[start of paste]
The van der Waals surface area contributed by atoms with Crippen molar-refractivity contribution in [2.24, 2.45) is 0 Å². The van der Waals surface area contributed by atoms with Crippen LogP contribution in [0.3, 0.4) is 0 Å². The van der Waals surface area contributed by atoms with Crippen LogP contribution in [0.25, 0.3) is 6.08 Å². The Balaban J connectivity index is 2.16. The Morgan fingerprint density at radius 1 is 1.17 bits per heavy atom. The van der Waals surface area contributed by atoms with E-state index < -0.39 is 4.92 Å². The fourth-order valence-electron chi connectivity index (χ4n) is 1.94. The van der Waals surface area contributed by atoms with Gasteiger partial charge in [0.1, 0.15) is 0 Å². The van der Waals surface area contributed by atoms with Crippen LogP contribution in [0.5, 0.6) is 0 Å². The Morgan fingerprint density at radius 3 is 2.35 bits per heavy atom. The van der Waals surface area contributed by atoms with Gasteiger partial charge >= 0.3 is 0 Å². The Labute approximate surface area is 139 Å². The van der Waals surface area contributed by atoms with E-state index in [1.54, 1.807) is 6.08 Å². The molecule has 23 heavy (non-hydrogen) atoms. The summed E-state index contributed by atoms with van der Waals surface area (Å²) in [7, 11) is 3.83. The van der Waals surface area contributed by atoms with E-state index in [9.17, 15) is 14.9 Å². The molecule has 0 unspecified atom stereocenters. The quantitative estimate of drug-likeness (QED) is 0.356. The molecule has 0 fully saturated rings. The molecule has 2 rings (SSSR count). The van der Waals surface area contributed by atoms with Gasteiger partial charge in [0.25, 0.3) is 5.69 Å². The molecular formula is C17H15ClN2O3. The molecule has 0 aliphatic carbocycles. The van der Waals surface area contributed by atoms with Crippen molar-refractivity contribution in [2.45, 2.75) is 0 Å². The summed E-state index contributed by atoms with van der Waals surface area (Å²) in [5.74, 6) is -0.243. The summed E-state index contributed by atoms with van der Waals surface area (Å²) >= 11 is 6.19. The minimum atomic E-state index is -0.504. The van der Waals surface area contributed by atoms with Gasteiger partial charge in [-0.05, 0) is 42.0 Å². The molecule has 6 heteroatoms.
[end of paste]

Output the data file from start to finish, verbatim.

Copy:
The van der Waals surface area contributed by atoms with Crippen molar-refractivity contribution in [2.24, 2.45) is 0 Å². The van der Waals surface area contributed by atoms with Crippen LogP contribution in [0.3, 0.4) is 0 Å². The van der Waals surface area contributed by atoms with Crippen LogP contribution in [0.25, 0.3) is 6.08 Å². The Balaban J connectivity index is 2.16. The Morgan fingerprint density at radius 1 is 1.17 bits per heavy atom. The van der Waals surface area contributed by atoms with E-state index < -0.39 is 4.92 Å². The fourth-order valence-electron chi connectivity index (χ4n) is 1.94. The van der Waals surface area contributed by atoms with Gasteiger partial charge in [0.1, 0.15) is 0 Å². The van der Waals surface area contributed by atoms with Crippen LogP contribution in [0.5, 0.6) is 0 Å². The Morgan fingerprint density at radius 3 is 2.35 bits per heavy atom. The van der Waals surface area contributed by atoms with Gasteiger partial charge >= 0.3 is 0 Å². The Labute approximate surface area is 139 Å². The van der Waals surface area contributed by atoms with E-state index in [1.54, 1.807) is 6.08 Å². The molecule has 23 heavy (non-hydrogen) atoms. The summed E-state index contributed by atoms with van der Waals surface area (Å²) in [7, 11) is 3.83. The van der Waals surface area contributed by atoms with E-state index in [9.17, 15) is 14.9 Å². The molecule has 0 unspecified atom stereocenters. The quantitative estimate of drug-likeness (QED) is 0.356. The molecule has 0 fully saturated rings. The molecule has 2 rings (SSSR count). The van der Waals surface area contributed by atoms with Gasteiger partial charge in [0.25, 0.3) is 5.69 Å². The molecular formula is C17H15ClN2O3. The molecule has 0 aliphatic carbocycles. The van der Waals surface area contributed by atoms with Crippen molar-refractivity contribution in [2.45, 2.75) is 0 Å². The summed E-state index contributed by atoms with van der Waals surface area (Å²) in [5.74, 6) is -0.243. The summed E-state index contributed by atoms with van der Waals surface area (Å²) >= 11 is 6.19. The minimum atomic E-state index is -0.504. The van der Waals surface area contributed by atoms with Gasteiger partial charge in [-0.05, 0) is 42.0 Å². The molecule has 6 heteroatoms.